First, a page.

On Manus Island, refugees reacted to the news by holding placards at their daily protest, thanking New Zealand for 'trying again'.
"I acknowledge that, while New Zealand has not had to contend with these issues on our shores, it's hard to ignore the human face of this situation and nor should it be ignored", Ardern wrote.
'If one of the men on Manus was your brother, your uncle, your father...your son...,' the New Zealand-born actor tweeted on Sunday.
"We are concerned by events in the past week at Australia's offshore Regional Processing Centre on Manus Island in Papua New Guinea where refugees and asylum seekers are holding out after the Australian Government's decision to close the facility and pull out its support staff", Rupert Colville, a spokesman for the UN High Commissioner for Human Rights, said in a news conference in Geneva on Friday.
"The Australian government is not honest".
However, during a bilateral meeting in Sydney with New Zealand leader Jacinda Ardern on Sunday, he said his government was focused on the USA resettlement deal which will take up to 1250 people.
'In the wake of that, obviously we can consider other ones, ' he said.
'The reality is we have an intractable problem at the present time.
"We have an arrangement with the United States, whereby, a substantial number of 1250 can, subject to the United States' rigorous vetting, be resettled in the United States".
Ms Ardern acknowledged on Sunday that the situation was becoming acute but understood Mr Turnbull's position to first pursue the U.S. deal because it would help substantially more people than New Zealand's small offer could. The honorable prime minister of New Zealand, we are begging you and pleading you to help us.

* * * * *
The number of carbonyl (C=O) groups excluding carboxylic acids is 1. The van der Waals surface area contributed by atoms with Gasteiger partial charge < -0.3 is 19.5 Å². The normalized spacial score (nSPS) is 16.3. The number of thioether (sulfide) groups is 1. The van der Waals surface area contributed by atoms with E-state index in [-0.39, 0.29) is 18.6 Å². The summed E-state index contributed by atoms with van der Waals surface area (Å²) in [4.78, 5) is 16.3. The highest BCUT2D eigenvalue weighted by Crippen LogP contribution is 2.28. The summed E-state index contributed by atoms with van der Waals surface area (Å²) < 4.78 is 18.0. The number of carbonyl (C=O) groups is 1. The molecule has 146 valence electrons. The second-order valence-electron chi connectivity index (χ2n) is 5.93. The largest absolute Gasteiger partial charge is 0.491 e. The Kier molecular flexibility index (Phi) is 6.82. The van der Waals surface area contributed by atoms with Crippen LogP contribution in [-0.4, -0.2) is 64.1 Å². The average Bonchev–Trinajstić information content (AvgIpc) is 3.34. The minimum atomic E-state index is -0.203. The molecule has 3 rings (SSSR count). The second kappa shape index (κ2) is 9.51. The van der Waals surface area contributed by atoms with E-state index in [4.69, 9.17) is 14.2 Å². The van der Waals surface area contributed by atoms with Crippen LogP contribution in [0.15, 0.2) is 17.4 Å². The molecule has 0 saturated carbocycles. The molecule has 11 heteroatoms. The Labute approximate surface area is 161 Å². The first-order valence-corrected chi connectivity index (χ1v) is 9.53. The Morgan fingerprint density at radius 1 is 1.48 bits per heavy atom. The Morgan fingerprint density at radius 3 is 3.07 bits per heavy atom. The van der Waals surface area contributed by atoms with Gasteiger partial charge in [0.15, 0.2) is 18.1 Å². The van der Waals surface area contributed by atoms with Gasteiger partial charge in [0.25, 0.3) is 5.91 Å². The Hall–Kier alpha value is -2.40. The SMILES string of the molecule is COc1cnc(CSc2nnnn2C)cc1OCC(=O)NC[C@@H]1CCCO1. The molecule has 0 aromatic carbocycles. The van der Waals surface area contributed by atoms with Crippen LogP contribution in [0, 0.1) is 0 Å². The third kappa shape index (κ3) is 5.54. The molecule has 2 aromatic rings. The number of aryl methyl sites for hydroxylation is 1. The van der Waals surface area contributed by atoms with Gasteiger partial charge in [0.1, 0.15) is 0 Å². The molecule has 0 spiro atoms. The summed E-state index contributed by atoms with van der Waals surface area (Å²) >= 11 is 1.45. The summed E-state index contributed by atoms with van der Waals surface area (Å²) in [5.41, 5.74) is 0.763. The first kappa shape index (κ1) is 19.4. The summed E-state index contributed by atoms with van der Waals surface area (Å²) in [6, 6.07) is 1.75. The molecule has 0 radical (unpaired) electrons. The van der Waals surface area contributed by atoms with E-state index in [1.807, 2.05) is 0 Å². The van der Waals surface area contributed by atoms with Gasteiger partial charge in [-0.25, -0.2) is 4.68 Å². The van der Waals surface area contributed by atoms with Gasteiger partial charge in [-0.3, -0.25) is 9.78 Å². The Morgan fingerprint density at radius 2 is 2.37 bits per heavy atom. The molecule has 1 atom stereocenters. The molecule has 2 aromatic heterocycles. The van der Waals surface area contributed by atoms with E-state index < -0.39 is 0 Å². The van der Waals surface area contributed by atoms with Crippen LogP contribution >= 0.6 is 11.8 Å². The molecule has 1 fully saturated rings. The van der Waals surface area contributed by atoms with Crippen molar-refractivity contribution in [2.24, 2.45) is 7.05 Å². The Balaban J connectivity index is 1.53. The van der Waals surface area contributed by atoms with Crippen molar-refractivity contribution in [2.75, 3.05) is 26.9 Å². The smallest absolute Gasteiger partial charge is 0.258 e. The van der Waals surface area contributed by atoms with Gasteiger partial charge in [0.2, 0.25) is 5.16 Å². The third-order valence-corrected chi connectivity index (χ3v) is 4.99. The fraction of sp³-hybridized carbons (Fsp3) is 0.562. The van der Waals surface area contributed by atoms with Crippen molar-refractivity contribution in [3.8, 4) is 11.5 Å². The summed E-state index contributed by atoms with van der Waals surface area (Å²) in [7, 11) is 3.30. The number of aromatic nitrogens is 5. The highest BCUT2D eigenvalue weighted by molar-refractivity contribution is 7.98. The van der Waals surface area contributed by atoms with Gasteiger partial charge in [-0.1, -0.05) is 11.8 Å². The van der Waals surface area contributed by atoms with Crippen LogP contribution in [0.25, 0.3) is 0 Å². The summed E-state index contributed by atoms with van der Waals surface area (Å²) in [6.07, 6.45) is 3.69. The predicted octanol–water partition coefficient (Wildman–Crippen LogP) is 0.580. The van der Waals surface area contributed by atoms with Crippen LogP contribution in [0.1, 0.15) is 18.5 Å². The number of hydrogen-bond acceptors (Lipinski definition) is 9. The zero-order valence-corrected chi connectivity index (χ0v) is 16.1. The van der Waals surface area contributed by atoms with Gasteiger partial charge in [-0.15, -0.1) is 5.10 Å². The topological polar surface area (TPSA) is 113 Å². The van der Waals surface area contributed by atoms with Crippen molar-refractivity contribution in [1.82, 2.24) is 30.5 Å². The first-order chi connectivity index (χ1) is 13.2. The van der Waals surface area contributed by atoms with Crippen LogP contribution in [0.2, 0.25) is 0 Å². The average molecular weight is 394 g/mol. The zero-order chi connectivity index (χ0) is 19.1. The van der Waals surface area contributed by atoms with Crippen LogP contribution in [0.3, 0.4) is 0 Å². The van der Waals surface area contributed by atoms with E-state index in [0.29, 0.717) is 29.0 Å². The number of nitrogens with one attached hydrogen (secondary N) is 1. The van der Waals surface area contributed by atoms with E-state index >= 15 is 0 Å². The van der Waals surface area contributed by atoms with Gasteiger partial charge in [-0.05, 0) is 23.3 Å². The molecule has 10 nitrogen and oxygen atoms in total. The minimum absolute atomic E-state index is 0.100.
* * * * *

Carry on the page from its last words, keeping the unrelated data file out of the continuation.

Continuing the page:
Ms Ardern said on Sunday she understood the Turnbull government had prioritised the U.S. agreement, but described her own offer as "genuine".
Papua New Guinea security officials shouted at refugees who were fetching food from an Australian refugee camp, refugees at the center told Reuters.
Ms Ardern has reiterated the NZ offer, first made under John Key's centre-right National government to Australia's previous Labor government in 2013.
Those inside claim they will be attacked by PNG locals if they move to an alternative unfenced accommodation at nearby Lorengau.
"However, the government will not shirk its responsibilities and we are prepared to work with relevant authorities to ensure the needs of refugees and non-refugees are provided and they have access to necessary services".